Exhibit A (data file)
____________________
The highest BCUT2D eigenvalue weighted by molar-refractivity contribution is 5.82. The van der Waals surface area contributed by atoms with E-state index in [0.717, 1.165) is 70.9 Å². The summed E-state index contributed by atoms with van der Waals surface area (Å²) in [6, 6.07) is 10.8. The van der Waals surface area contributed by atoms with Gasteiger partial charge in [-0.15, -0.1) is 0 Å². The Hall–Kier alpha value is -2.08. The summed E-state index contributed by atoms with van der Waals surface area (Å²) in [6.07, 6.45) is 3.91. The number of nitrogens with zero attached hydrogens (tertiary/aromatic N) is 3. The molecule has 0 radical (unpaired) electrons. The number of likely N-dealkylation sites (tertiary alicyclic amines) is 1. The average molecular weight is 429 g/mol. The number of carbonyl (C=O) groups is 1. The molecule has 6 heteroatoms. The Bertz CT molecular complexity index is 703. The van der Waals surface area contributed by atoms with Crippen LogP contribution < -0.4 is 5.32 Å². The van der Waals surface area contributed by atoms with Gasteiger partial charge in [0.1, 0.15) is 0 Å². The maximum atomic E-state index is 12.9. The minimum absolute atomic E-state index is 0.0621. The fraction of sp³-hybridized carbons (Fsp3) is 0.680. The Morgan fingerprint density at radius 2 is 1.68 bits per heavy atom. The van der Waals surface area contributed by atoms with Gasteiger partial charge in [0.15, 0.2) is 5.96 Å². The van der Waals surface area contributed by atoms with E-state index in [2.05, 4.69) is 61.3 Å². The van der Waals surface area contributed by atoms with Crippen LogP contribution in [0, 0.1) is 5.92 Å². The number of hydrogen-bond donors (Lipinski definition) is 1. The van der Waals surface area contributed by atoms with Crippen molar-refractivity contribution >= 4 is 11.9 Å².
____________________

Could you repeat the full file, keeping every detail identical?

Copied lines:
The highest BCUT2D eigenvalue weighted by molar-refractivity contribution is 5.82. The van der Waals surface area contributed by atoms with E-state index in [0.717, 1.165) is 70.9 Å². The summed E-state index contributed by atoms with van der Waals surface area (Å²) in [6, 6.07) is 10.8. The van der Waals surface area contributed by atoms with Gasteiger partial charge in [-0.15, -0.1) is 0 Å². The Hall–Kier alpha value is -2.08. The summed E-state index contributed by atoms with van der Waals surface area (Å²) in [6.07, 6.45) is 3.91. The number of nitrogens with zero attached hydrogens (tertiary/aromatic N) is 3. The molecule has 0 radical (unpaired) electrons. The number of likely N-dealkylation sites (tertiary alicyclic amines) is 1. The average molecular weight is 429 g/mol. The number of carbonyl (C=O) groups is 1. The molecule has 6 heteroatoms. The Bertz CT molecular complexity index is 703. The van der Waals surface area contributed by atoms with Crippen LogP contribution < -0.4 is 5.32 Å². The van der Waals surface area contributed by atoms with Gasteiger partial charge in [0.1, 0.15) is 0 Å². The maximum atomic E-state index is 12.9. The minimum absolute atomic E-state index is 0.0621. The fraction of sp³-hybridized carbons (Fsp3) is 0.680. The Morgan fingerprint density at radius 2 is 1.68 bits per heavy atom. The van der Waals surface area contributed by atoms with Gasteiger partial charge in [0.15, 0.2) is 5.96 Å². The van der Waals surface area contributed by atoms with E-state index in [2.05, 4.69) is 61.3 Å². The van der Waals surface area contributed by atoms with Crippen LogP contribution in [0, 0.1) is 5.92 Å². The number of hydrogen-bond donors (Lipinski definition) is 1. The van der Waals surface area contributed by atoms with Crippen molar-refractivity contribution >= 4 is 11.9 Å².